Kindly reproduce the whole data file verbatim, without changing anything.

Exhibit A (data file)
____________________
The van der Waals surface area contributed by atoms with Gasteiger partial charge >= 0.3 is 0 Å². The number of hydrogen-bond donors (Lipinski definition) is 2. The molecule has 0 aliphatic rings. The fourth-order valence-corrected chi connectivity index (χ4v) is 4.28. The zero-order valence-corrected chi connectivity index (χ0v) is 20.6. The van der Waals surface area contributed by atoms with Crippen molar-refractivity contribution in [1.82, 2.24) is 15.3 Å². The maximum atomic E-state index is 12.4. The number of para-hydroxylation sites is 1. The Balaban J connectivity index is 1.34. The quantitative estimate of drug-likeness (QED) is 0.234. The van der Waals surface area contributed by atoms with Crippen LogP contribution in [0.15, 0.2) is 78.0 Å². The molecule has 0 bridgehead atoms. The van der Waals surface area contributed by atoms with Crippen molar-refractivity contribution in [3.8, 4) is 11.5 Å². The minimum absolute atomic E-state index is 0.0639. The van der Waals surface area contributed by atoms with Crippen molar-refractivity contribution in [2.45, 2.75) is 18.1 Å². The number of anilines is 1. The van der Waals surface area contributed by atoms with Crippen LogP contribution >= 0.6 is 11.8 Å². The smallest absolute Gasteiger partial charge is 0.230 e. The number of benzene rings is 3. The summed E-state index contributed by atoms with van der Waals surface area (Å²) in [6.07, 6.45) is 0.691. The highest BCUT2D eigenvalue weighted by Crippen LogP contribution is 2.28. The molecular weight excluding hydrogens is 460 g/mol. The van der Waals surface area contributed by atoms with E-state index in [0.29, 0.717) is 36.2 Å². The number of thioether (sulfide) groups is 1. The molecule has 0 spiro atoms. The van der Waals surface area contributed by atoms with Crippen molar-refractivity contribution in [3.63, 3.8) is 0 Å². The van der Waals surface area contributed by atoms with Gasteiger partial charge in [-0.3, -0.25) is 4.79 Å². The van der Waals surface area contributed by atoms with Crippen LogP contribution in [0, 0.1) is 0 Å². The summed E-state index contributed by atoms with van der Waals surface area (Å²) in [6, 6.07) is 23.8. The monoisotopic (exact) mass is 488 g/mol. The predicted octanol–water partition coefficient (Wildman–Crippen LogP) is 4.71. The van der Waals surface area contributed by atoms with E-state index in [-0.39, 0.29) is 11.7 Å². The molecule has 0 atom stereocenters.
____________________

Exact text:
The van der Waals surface area contributed by atoms with Gasteiger partial charge >= 0.3 is 0 Å². The number of hydrogen-bond donors (Lipinski definition) is 2. The molecule has 0 aliphatic rings. The fourth-order valence-corrected chi connectivity index (χ4v) is 4.28. The zero-order valence-corrected chi connectivity index (χ0v) is 20.6. The van der Waals surface area contributed by atoms with Crippen molar-refractivity contribution in [1.82, 2.24) is 15.3 Å². The maximum atomic E-state index is 12.4. The number of para-hydroxylation sites is 1. The Balaban J connectivity index is 1.34. The quantitative estimate of drug-likeness (QED) is 0.234. The van der Waals surface area contributed by atoms with Crippen LogP contribution in [0.15, 0.2) is 78.0 Å². The molecule has 0 bridgehead atoms. The van der Waals surface area contributed by atoms with Crippen molar-refractivity contribution in [3.8, 4) is 11.5 Å². The minimum absolute atomic E-state index is 0.0639. The van der Waals surface area contributed by atoms with Crippen molar-refractivity contribution in [2.45, 2.75) is 18.1 Å². The number of anilines is 1. The van der Waals surface area contributed by atoms with Crippen LogP contribution >= 0.6 is 11.8 Å². The smallest absolute Gasteiger partial charge is 0.230 e. The number of benzene rings is 3. The summed E-state index contributed by atoms with van der Waals surface area (Å²) in [6.07, 6.45) is 0.691. The highest BCUT2D eigenvalue weighted by Crippen LogP contribution is 2.28. The molecular weight excluding hydrogens is 460 g/mol. The van der Waals surface area contributed by atoms with E-state index in [0.29, 0.717) is 36.2 Å². The number of thioether (sulfide) groups is 1. The molecule has 0 spiro atoms. The van der Waals surface area contributed by atoms with Crippen molar-refractivity contribution in [3.63, 3.8) is 0 Å². The van der Waals surface area contributed by atoms with Gasteiger partial charge in [-0.3, -0.25) is 4.79 Å². The van der Waals surface area contributed by atoms with Crippen LogP contribution in [0, 0.1) is 0 Å². The summed E-state index contributed by atoms with van der Waals surface area (Å²) in [6, 6.07) is 23.8. The monoisotopic (exact) mass is 488 g/mol. The predicted octanol–water partition coefficient (Wildman–Crippen LogP) is 4.71. The van der Waals surface area contributed by atoms with E-state index in [-0.39, 0.29) is 11.7 Å². The molecule has 0 atom stereocenters.